Reykjavik, “Bay of Smokes”
The capital of Iceland has a population of about 120,000 (which is, like around the same number of people jammed onto my suburban commuter train into central Tokyo each morning), more than a third of the country’s entire population. We didn’t spend much time in town, but from what little I did see the spirit of the place reminds me of Kingston, Ontario and other small cities: a core of old but brightly coloured wooden houses with steep-pitched roofsin the city centre mostly occupied by hipster shops, cafes, and restaurants, and the bachelor apartments of making-it artists and artisans, and a couple of minimalist, Scandesign-inspired office towers downtown, surrounded by suburbs.
According to legend, the original settlers of Iceland arrived from… Mongolia. Yeah, I know: As if a Viking pedigree wasn’t cool enough… You can read a brief recount of the tale on the Wikipedia page… In any case, the artist Jon Gunnar had this story in mind when he conceived of Sun Voyager, the aluminium sculpture which eventually found its way to central Reykjavik.
The art deco tower of Hallgrímskirkja is a central landmark for navigating downtown Reykjavik. The serrated lines of the tower were inspired by the basalt cliffs in areas such as Vik.
In 2007, for John Lennon’s 67th birthday, Yoko Ono unveiled Imagine Peace Tower on an island in Reykjavik Bay. We happened to be in town during the first week of spring, one of the few times a year the tower is lit.
The original, eponymous geyser. At one time, like back in 1845, this spouting hot spring shot boiling water 170 metres into the air. Geologists used to drop soap into the pool to force an eruption; nowadays, geysir is dormant but nearby Strokkur geyser still puts on a show for the tourists.
“Golden Falls” is an iconic image of southern Iceland and, along with Geysir (above) and Þingvellir (below) is part of the Golden Circle – a popular tourist circuit in southwest Iceland.
The Mid-Atlantic Ridge, which for most of it’s length lies deep in the Atlantic Ocean, rises to the surface at Þingvellir National Park.
Once upon a time, Reykholt was apparently a bustling center of learning in Iceland: a kind of Viking Oxford. Today, this hamlet of 60-odd people is still home to one of the better museums and a research center for the study of medieval sagas. It’s so remote, however, and so thinly populated, that the Japanese have established an aurora research center here, and Reykholt’s dark sky makes it a popular stop for Northern Lights hunters. There’s also a Lutheran church with striking, minimalist stained glass windows and apparently beautiful accoustics which hosts a classical music concert each summer.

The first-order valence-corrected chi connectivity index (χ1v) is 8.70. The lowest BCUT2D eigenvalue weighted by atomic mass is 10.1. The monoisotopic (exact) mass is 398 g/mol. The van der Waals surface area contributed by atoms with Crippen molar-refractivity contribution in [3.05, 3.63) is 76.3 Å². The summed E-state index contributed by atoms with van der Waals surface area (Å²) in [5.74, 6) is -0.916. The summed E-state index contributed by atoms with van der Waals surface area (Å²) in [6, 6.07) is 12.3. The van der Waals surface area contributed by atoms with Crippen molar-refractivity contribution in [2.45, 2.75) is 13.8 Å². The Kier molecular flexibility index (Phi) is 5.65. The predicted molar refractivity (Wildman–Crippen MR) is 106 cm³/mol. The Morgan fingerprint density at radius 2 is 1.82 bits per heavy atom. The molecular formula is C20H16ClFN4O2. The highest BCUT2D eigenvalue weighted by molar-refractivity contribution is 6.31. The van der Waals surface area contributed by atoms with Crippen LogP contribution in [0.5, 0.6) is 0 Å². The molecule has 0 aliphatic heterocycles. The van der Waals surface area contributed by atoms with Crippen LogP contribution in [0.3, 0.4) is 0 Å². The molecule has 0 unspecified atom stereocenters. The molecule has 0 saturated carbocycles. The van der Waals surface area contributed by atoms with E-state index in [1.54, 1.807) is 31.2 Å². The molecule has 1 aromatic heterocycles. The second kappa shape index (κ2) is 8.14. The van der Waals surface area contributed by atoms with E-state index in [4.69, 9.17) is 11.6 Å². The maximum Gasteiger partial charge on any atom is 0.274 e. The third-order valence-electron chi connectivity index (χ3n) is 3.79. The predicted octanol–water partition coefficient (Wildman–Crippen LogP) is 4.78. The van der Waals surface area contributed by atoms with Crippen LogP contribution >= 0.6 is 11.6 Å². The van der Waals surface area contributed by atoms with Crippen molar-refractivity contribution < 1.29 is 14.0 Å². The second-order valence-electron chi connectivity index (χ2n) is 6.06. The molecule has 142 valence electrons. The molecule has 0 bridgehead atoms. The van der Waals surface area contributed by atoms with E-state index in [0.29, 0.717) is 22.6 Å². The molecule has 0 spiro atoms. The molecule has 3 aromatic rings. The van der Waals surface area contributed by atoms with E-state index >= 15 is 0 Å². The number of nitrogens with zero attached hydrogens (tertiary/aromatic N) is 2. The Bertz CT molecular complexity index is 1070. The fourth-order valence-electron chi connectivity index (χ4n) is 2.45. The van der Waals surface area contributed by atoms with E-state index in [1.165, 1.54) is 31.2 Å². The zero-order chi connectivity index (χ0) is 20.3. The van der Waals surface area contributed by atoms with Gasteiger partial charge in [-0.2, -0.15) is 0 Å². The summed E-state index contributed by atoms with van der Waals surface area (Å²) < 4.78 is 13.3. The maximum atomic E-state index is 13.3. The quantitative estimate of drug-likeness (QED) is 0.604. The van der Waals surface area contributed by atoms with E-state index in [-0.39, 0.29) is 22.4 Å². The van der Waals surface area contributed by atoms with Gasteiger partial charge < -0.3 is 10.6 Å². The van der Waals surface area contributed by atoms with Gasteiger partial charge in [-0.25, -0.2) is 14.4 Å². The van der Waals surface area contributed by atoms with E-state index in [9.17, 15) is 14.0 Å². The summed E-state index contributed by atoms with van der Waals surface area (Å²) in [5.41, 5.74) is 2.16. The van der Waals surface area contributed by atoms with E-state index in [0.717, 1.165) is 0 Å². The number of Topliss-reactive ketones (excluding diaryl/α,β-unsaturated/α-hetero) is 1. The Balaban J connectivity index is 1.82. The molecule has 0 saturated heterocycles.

One of many fjords along the southwest coast. The landscape is certainly photogenic and austerely beautiful from the seat of a heated tour bus, but man it must have been grim sailing into these icy passages in an open-decked longship…
Another of Iceland’s landmark natural wonders, Skógafoss also saw screen time in The Secret Life of Walter Mitty.
Black Sand Beach, Vík í Mýrdal
The Atlantic rolls unobstructed all the way from Antarctica: you can feel the power of the ocean as the waves surge up the lava beach. Legend has it that trolls pluck their unwary victims off the beach and drag them under the water.
So about half of Iceland is made up of a mountainous lava desert and other “wasteland” (hey, that’s the official term for it), a place fir for trolls and elves and other “hidden folk” from legend and imagination. Of course, anyone who has spent time in the desert knows that one person’s wasteland is another’s paradise: in Iceland’s case the otherworldly landscape is the reason so many photographers and film makers travel here in the first place.
Even in March, with so much still covered in snow, you still get a sense of the spirit of the place in its rivers, glaciers, and mountains. Really, it’s more than any one picture can capture, so I’ve included a small gallery of images below.